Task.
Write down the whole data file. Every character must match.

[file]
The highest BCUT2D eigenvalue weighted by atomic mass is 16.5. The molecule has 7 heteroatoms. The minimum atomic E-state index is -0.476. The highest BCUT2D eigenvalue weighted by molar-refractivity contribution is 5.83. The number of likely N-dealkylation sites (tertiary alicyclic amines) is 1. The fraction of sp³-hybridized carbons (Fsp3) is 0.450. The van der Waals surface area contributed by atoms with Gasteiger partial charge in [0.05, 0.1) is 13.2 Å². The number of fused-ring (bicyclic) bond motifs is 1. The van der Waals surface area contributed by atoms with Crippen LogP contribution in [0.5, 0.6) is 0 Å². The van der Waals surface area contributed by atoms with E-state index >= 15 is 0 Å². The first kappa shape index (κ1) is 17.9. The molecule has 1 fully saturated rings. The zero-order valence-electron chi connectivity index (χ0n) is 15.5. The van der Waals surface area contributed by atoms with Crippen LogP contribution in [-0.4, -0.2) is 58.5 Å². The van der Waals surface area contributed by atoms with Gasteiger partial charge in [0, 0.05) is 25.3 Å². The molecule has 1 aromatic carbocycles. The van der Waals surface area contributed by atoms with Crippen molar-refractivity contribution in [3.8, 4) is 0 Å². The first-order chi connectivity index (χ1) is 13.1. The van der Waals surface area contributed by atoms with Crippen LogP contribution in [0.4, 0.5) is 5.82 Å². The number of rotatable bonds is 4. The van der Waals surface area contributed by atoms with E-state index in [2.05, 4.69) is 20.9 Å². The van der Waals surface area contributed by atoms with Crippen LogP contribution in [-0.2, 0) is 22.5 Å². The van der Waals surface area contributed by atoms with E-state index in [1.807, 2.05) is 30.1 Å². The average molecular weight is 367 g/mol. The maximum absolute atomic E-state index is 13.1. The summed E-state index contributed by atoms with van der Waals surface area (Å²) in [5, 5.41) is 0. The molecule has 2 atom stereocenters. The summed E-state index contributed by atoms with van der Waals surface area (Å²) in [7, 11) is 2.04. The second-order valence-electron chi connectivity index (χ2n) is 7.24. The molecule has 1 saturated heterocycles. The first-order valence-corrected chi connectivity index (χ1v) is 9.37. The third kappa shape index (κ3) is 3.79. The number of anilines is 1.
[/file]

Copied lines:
The highest BCUT2D eigenvalue weighted by atomic mass is 16.5. The molecule has 7 heteroatoms. The minimum atomic E-state index is -0.476. The highest BCUT2D eigenvalue weighted by molar-refractivity contribution is 5.83. The number of likely N-dealkylation sites (tertiary alicyclic amines) is 1. The fraction of sp³-hybridized carbons (Fsp3) is 0.450. The van der Waals surface area contributed by atoms with Gasteiger partial charge in [0.05, 0.1) is 13.2 Å². The number of fused-ring (bicyclic) bond motifs is 1. The van der Waals surface area contributed by atoms with Crippen LogP contribution in [0.5, 0.6) is 0 Å². The van der Waals surface area contributed by atoms with E-state index >= 15 is 0 Å². The first kappa shape index (κ1) is 17.9. The molecule has 1 fully saturated rings. The zero-order valence-electron chi connectivity index (χ0n) is 15.5. The van der Waals surface area contributed by atoms with Crippen LogP contribution in [-0.4, -0.2) is 58.5 Å². The van der Waals surface area contributed by atoms with Gasteiger partial charge in [0, 0.05) is 25.3 Å². The molecule has 1 aromatic carbocycles. The van der Waals surface area contributed by atoms with Crippen molar-refractivity contribution in [3.8, 4) is 0 Å². The first-order chi connectivity index (χ1) is 13.1. The van der Waals surface area contributed by atoms with Crippen LogP contribution in [0.4, 0.5) is 5.82 Å². The number of rotatable bonds is 4. The van der Waals surface area contributed by atoms with E-state index in [2.05, 4.69) is 20.9 Å². The van der Waals surface area contributed by atoms with Crippen LogP contribution in [-0.2, 0) is 22.5 Å². The van der Waals surface area contributed by atoms with E-state index in [1.807, 2.05) is 30.1 Å². The average molecular weight is 367 g/mol. The maximum absolute atomic E-state index is 13.1. The summed E-state index contributed by atoms with van der Waals surface area (Å²) in [5, 5.41) is 0. The molecule has 2 atom stereocenters. The summed E-state index contributed by atoms with van der Waals surface area (Å²) in [7, 11) is 2.04. The second-order valence-electron chi connectivity index (χ2n) is 7.24. The molecule has 1 saturated heterocycles. The first-order valence-corrected chi connectivity index (χ1v) is 9.37. The third kappa shape index (κ3) is 3.79. The number of anilines is 1.